Data Dreams

Empowering Mexico's digital frontier.

Mexico stands at the precipice of a digital revolution, poised to emerge as a leading player in the data centre industry. However, despite its immense potential, the nation grapples with significant barriers that impede its progress towards becoming a dominant force in Latin America’s data landscape. 

At the heart of Mexico’s struggle lies its energy infrastructure, which remains a glaring obstacle to its ambitions. The country’s heavy reliance on non-renewable energy sources, accounting for approximately 70% of its energy output, poses a considerable environmental challenge.

This reliance not only hampers Mexico’s ability to meet the growing demand for cloud services but also contributes to environmental degradation. “Two issues are key to the continued growth in the number of installations: energy and water,” a senior IT consultant explained, “clearly both are a challenge. On the one hand the availability of energy is quite uneven and on the other, we are living in a season of water scarcity, which is vital for data centre cooling systems.” 

“Two issues are key to the continued growth in the number of installations: energy and water. clearly both are a challenge.”

Senior IT consultant, Mexico

To fully unlock its potential, Mexico must address critical issues within its strategy. These include bureaucratic hurdles, delays in construction permits and a lack of fiscal incentives for clean energy development. “At the moment, getting the data centres themselves involved in self-generation projects using renewable energy is not so achievable due to the limitations imposed by the CFE,” confirmed an IT businesswoman. “Another goal to having more centres is to ensure that they operate under the most rigorous sustainability standards, focusing on energy efficiency and emissions reduction.” 

The excessive bureaucracy and slow permit processes delay the construction of data centres, hindering the industry’s growth. The businesswoman continued, “the federal government, although it is known to be looking to improve infrastructure, does not have a clear project aimed specifically at adapting the existing one to the needs of the IT industry.” Additionally, the absence of fiscal incentives discourages investment in clean energy solutions, exacerbating Mexico’s reliance on dirty energy sources. 

The urgency of the situation is underscored by projections showing a substantial surge in global demand for data centres by 2027. By 2030, when Mexico aims to double its data quantity, demand will far exceed current forecasts. “The government has been rather lukewarm on investments to ensure greater availability of data centres,” the senior IT consultant explained, “we are optimistic about the next government as Sheinbaum has made technology a priority issue.”  

“The government has been rather lukewarm on investments…we are optimistic about the next government as Sheinbaum has made technology a priority issue.”

Senior IT consultant, Mexico

This exponential growth creates opportunities for other regional contenders, “apart from Querétaro and Nuevo León, the most suitable regions are Guadalajara, Guanajuato and Manzanillo, which are expected to receive the most investment for the construction of data centres,” according to an IT infrastructure specialist.

The businesswoman agreed adding, “the Bajío region is also attracting interest from data centre colocations, especially Guanajuato and San Luis Potosí.” She furthered,large companies such as Google Cloud, Amazon Web Services and even Microsoft are already hosting or looking to have centres in the country.” São Paulo, Brazil, is emerging as a formidable frontrunner as well as cities like Santiago, Chile and Costa Rica also present compelling alternatives, boasting clean energy matrices and stable political environments.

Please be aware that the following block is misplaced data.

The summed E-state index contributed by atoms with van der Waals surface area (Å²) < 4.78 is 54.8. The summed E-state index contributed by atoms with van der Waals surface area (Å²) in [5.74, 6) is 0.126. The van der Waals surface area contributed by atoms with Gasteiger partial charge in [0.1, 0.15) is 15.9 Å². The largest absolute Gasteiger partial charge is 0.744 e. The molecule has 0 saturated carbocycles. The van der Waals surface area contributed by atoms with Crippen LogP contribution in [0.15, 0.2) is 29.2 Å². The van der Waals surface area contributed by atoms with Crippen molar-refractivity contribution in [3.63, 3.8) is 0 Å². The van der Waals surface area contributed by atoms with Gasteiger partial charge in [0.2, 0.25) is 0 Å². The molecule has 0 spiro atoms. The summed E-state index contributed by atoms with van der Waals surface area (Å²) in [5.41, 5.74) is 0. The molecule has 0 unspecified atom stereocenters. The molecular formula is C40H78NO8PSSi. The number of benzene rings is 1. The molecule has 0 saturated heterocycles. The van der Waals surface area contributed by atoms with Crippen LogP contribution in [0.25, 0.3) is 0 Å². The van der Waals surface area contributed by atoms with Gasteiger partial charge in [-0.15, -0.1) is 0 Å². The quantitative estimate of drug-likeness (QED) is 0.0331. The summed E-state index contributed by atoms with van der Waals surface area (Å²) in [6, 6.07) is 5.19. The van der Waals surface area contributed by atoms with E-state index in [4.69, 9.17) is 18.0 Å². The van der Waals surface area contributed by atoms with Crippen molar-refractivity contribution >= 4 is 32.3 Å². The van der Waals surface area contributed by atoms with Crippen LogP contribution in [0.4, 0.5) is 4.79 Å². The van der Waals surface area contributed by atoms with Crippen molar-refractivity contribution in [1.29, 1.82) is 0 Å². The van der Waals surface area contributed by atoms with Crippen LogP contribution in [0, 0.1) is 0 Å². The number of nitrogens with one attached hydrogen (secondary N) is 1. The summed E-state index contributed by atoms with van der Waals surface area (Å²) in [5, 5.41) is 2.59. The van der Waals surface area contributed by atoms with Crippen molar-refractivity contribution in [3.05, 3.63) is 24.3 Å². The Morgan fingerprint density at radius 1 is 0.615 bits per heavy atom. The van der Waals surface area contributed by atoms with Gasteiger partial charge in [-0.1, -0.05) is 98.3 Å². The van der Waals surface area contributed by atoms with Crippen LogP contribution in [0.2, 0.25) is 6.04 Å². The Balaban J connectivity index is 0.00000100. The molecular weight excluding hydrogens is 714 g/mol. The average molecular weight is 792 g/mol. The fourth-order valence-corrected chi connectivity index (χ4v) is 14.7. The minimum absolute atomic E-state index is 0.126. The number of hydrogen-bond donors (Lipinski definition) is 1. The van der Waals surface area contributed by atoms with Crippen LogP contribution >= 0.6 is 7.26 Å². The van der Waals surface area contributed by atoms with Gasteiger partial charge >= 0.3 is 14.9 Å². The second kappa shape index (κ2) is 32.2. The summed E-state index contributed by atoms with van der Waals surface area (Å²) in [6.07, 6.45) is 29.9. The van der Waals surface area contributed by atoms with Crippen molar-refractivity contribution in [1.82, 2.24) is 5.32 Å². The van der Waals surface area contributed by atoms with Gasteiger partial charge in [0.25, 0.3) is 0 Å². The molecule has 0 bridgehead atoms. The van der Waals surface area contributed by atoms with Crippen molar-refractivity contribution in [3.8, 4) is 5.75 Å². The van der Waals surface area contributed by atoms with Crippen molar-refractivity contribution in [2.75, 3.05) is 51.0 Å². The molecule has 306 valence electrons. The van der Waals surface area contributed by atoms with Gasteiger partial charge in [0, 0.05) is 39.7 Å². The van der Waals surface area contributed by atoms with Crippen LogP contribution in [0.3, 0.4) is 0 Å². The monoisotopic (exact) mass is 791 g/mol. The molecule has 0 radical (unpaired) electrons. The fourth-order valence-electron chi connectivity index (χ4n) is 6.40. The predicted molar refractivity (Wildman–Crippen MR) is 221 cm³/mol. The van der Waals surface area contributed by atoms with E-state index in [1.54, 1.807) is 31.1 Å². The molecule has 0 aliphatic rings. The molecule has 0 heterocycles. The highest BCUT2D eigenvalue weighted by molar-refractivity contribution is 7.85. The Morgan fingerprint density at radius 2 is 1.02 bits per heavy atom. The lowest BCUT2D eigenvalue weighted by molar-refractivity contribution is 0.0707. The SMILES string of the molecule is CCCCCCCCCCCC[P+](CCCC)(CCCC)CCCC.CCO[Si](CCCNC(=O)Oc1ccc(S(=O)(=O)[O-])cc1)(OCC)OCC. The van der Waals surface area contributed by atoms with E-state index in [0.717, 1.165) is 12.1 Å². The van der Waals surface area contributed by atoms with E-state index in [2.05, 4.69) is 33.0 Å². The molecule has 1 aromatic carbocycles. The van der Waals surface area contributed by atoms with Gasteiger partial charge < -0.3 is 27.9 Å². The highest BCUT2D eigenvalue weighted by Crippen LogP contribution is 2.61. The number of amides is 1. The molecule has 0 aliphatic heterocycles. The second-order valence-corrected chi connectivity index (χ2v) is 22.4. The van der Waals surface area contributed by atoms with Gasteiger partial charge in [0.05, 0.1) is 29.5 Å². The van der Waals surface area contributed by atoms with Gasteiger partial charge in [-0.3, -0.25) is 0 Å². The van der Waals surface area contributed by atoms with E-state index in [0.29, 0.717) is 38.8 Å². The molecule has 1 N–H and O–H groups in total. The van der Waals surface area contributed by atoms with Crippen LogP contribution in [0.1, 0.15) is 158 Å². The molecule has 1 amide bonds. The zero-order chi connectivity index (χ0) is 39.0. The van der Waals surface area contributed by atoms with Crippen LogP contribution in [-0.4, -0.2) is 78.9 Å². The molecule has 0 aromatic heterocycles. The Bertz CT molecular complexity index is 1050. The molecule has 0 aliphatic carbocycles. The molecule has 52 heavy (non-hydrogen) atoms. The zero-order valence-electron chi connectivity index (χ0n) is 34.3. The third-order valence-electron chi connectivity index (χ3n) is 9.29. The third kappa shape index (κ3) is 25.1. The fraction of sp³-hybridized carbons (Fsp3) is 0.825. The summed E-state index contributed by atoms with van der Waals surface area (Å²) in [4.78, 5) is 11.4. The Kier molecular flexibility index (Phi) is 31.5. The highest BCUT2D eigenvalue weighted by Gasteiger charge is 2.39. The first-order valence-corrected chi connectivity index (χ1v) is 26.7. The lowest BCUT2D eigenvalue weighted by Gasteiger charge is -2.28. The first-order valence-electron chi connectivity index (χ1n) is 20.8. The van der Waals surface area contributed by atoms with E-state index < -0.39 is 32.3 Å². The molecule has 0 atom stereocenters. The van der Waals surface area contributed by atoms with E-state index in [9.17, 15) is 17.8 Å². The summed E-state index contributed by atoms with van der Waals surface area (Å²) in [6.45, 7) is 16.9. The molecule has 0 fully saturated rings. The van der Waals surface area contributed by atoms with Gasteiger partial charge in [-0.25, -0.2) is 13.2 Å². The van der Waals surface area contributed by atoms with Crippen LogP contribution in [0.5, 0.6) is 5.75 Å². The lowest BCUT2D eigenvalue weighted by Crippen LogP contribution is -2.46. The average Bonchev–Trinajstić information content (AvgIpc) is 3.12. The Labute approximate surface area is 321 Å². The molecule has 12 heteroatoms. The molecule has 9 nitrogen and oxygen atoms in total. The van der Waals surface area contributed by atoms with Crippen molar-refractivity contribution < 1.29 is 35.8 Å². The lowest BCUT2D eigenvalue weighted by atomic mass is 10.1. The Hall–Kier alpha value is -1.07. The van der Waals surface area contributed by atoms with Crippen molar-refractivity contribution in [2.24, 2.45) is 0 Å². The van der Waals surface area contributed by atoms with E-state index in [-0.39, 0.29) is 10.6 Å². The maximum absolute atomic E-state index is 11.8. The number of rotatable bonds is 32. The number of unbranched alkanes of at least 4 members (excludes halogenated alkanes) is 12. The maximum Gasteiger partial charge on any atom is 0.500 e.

In response to these challenges, the private sector has assumed a leading role in propelling Mexico’s data centre industry forward. The Mexican Association of Data Centres (“MEXDC”), representing over 65 firms, spearheads advocacy efforts and shapes policies for sector development. “These are not investments that can be seen in the short term, so far, a good bet is to work hand in hand with local governments,” remarked the IT specialist. This collaboration between industry players and government agencies is essential for overcoming regulatory barriers and “to invest in stations and distribution centres, to strengthen the system,” fostering an environment conducive to industry growth. 

On the public front, authorities in Queretaro State have earmarked nearly USD 300 million to fortify the region’s energy infrastructure over the next decade, signalling a proactive approach to overcoming barriers. Queretaro, with its minimal risk of natural disasters, robust optic fibre connectivity and unwavering government support, shines as a beacon of promise in the data landscape.

Meanwhile, Nuevo León capitalises on its proximity to the United States and Canada, leveraging nearshoring policies to attract significant investment from tech giants like Microsoft and Tesla. “We should already be touching base with the presidential candidates to explore this flexibility, not only because IT is continually expanding in the country, but also because nearshoring will impose a greater need for more data centres,” confirmed the IT sector businesswoman. 

As Mexico navigates the complexities of its data centre industry, “the actors who are pushing for the sector to flourish are grouped in the Mexican Association of Data Centres and are the ones who are setting the guidelines,” noted the IT specialist. By addressing its energy infrastructure shortcomings, streamlining bureaucratic processes and incentivising clean energy development, Mexico can position itself as a powerhouse in Latin America’s data revolution.

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